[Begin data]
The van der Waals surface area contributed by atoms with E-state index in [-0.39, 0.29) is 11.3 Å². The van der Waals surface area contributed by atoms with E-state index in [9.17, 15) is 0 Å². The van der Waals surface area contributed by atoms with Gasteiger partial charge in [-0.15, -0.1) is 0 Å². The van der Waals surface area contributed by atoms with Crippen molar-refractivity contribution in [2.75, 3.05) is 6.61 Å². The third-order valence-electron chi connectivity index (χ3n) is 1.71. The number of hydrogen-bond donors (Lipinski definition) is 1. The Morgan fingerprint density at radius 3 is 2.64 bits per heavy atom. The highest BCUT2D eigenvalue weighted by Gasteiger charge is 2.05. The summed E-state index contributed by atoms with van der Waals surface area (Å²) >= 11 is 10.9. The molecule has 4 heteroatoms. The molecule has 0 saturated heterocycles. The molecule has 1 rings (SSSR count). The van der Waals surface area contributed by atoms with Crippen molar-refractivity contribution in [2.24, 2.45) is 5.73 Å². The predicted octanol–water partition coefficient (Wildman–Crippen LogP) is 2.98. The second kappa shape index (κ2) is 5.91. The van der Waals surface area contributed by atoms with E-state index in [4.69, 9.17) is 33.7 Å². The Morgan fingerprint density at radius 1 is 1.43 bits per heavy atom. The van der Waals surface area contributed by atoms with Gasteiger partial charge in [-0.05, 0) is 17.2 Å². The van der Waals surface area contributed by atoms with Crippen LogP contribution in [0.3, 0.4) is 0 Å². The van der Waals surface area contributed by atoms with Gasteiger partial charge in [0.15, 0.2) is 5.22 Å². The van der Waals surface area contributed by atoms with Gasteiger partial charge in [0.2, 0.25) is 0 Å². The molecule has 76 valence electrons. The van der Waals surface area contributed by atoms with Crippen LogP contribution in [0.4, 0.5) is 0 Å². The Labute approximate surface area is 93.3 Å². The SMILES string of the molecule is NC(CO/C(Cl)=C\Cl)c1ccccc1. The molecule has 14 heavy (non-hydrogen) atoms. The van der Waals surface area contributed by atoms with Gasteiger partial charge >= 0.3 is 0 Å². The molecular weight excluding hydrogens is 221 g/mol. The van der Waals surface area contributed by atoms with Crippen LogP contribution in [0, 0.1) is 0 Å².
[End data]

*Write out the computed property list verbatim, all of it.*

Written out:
The van der Waals surface area contributed by atoms with E-state index in [-0.39, 0.29) is 11.3 Å². The van der Waals surface area contributed by atoms with E-state index in [9.17, 15) is 0 Å². The van der Waals surface area contributed by atoms with Gasteiger partial charge in [-0.15, -0.1) is 0 Å². The van der Waals surface area contributed by atoms with Crippen molar-refractivity contribution in [2.75, 3.05) is 6.61 Å². The third-order valence-electron chi connectivity index (χ3n) is 1.71. The number of hydrogen-bond donors (Lipinski definition) is 1. The Morgan fingerprint density at radius 3 is 2.64 bits per heavy atom. The highest BCUT2D eigenvalue weighted by Gasteiger charge is 2.05. The summed E-state index contributed by atoms with van der Waals surface area (Å²) >= 11 is 10.9. The molecule has 4 heteroatoms. The molecule has 0 saturated heterocycles. The molecule has 1 rings (SSSR count). The van der Waals surface area contributed by atoms with Crippen molar-refractivity contribution in [2.24, 2.45) is 5.73 Å². The predicted octanol–water partition coefficient (Wildman–Crippen LogP) is 2.98. The second kappa shape index (κ2) is 5.91. The van der Waals surface area contributed by atoms with E-state index in [4.69, 9.17) is 33.7 Å². The Morgan fingerprint density at radius 1 is 1.43 bits per heavy atom. The van der Waals surface area contributed by atoms with Gasteiger partial charge in [-0.05, 0) is 17.2 Å². The van der Waals surface area contributed by atoms with Crippen LogP contribution in [0.3, 0.4) is 0 Å². The van der Waals surface area contributed by atoms with Gasteiger partial charge in [0.15, 0.2) is 5.22 Å². The van der Waals surface area contributed by atoms with Gasteiger partial charge in [0.2, 0.25) is 0 Å². The molecule has 76 valence electrons. The van der Waals surface area contributed by atoms with Crippen LogP contribution in [0.4, 0.5) is 0 Å². The Labute approximate surface area is 93.3 Å². The SMILES string of the molecule is NC(CO/C(Cl)=C\Cl)c1ccccc1. The molecule has 14 heavy (non-hydrogen) atoms. The van der Waals surface area contributed by atoms with Gasteiger partial charge >= 0.3 is 0 Å². The molecular weight excluding hydrogens is 221 g/mol. The van der Waals surface area contributed by atoms with Crippen LogP contribution in [0, 0.1) is 0 Å².